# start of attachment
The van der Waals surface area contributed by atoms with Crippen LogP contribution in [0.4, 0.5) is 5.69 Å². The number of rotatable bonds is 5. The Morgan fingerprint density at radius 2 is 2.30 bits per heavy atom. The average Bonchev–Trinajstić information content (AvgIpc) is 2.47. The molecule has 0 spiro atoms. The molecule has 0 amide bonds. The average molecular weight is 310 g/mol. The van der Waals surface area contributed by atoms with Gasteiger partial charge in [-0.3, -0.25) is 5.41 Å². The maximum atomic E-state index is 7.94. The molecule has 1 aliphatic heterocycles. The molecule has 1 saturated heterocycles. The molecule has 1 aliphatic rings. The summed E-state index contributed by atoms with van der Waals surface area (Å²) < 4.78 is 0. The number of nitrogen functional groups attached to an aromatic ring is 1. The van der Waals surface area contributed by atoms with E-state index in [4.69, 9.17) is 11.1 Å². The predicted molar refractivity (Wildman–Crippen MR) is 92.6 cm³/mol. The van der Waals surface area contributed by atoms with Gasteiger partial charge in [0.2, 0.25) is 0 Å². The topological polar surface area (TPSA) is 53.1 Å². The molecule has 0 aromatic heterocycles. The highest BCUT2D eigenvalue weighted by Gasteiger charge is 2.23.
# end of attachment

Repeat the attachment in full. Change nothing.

The van der Waals surface area contributed by atoms with Crippen LogP contribution in [0.4, 0.5) is 5.69 Å². The number of rotatable bonds is 5. The Morgan fingerprint density at radius 2 is 2.30 bits per heavy atom. The average Bonchev–Trinajstić information content (AvgIpc) is 2.47. The molecule has 0 spiro atoms. The molecule has 0 amide bonds. The average molecular weight is 310 g/mol. The van der Waals surface area contributed by atoms with Gasteiger partial charge in [-0.3, -0.25) is 5.41 Å². The maximum atomic E-state index is 7.94. The molecule has 1 aliphatic heterocycles. The molecule has 1 saturated heterocycles. The molecule has 1 aliphatic rings. The summed E-state index contributed by atoms with van der Waals surface area (Å²) < 4.78 is 0. The number of nitrogen functional groups attached to an aromatic ring is 1. The van der Waals surface area contributed by atoms with E-state index in [4.69, 9.17) is 11.1 Å². The predicted molar refractivity (Wildman–Crippen MR) is 92.6 cm³/mol. The van der Waals surface area contributed by atoms with Gasteiger partial charge in [0.2, 0.25) is 0 Å². The topological polar surface area (TPSA) is 53.1 Å². The molecule has 0 aromatic heterocycles. The highest BCUT2D eigenvalue weighted by Gasteiger charge is 2.23.